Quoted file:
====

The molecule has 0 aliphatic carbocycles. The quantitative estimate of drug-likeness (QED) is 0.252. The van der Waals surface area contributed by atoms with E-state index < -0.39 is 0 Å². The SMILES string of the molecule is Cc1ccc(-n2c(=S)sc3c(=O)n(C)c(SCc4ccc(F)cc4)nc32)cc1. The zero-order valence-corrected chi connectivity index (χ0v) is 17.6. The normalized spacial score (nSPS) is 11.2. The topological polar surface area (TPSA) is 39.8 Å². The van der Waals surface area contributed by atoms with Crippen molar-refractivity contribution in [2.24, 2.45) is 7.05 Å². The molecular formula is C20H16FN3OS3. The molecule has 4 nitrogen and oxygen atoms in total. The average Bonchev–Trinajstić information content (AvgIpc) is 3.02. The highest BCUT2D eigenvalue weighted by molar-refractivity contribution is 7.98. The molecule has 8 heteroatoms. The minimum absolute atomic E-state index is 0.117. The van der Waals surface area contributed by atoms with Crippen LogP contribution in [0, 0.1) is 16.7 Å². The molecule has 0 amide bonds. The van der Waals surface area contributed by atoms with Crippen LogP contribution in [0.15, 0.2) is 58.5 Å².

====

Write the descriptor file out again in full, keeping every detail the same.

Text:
The molecule has 0 aliphatic carbocycles. The quantitative estimate of drug-likeness (QED) is 0.252. The van der Waals surface area contributed by atoms with E-state index < -0.39 is 0 Å². The SMILES string of the molecule is Cc1ccc(-n2c(=S)sc3c(=O)n(C)c(SCc4ccc(F)cc4)nc32)cc1. The zero-order valence-corrected chi connectivity index (χ0v) is 17.6. The normalized spacial score (nSPS) is 11.2. The topological polar surface area (TPSA) is 39.8 Å². The van der Waals surface area contributed by atoms with Crippen molar-refractivity contribution in [2.24, 2.45) is 7.05 Å². The molecular formula is C20H16FN3OS3. The molecule has 4 nitrogen and oxygen atoms in total. The average Bonchev–Trinajstić information content (AvgIpc) is 3.02. The highest BCUT2D eigenvalue weighted by molar-refractivity contribution is 7.98. The molecule has 8 heteroatoms. The minimum absolute atomic E-state index is 0.117. The van der Waals surface area contributed by atoms with Crippen LogP contribution in [0, 0.1) is 16.7 Å². The molecule has 0 amide bonds. The van der Waals surface area contributed by atoms with Crippen LogP contribution in [0.15, 0.2) is 58.5 Å².